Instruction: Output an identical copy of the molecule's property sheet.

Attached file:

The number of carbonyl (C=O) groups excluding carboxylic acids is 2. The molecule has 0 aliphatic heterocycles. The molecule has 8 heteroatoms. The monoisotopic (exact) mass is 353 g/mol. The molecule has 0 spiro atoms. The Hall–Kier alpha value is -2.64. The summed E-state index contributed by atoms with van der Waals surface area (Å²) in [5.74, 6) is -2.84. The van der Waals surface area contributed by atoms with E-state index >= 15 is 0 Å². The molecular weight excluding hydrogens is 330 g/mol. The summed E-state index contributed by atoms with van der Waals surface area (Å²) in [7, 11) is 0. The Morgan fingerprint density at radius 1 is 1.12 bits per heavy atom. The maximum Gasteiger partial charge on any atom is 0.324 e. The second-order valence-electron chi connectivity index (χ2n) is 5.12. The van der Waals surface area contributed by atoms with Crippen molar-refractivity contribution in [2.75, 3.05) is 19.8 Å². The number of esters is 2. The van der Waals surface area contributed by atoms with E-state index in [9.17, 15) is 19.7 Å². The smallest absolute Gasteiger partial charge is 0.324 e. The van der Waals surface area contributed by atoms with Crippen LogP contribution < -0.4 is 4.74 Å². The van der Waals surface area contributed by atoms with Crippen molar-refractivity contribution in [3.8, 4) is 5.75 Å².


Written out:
The number of carbonyl (C=O) groups excluding carboxylic acids is 2. The molecule has 0 aliphatic heterocycles. The molecule has 8 heteroatoms. The monoisotopic (exact) mass is 353 g/mol. The molecule has 0 spiro atoms. The Hall–Kier alpha value is -2.64. The summed E-state index contributed by atoms with van der Waals surface area (Å²) in [5.74, 6) is -2.84. The van der Waals surface area contributed by atoms with E-state index >= 15 is 0 Å². The molecular weight excluding hydrogens is 330 g/mol. The summed E-state index contributed by atoms with van der Waals surface area (Å²) in [7, 11) is 0. The Morgan fingerprint density at radius 1 is 1.12 bits per heavy atom. The maximum Gasteiger partial charge on any atom is 0.324 e. The second-order valence-electron chi connectivity index (χ2n) is 5.12. The van der Waals surface area contributed by atoms with Crippen molar-refractivity contribution in [2.75, 3.05) is 19.8 Å². The number of esters is 2. The van der Waals surface area contributed by atoms with E-state index in [9.17, 15) is 19.7 Å². The smallest absolute Gasteiger partial charge is 0.324 e. The van der Waals surface area contributed by atoms with Crippen LogP contribution < -0.4 is 4.74 Å². The van der Waals surface area contributed by atoms with Crippen molar-refractivity contribution in [3.8, 4) is 5.75 Å².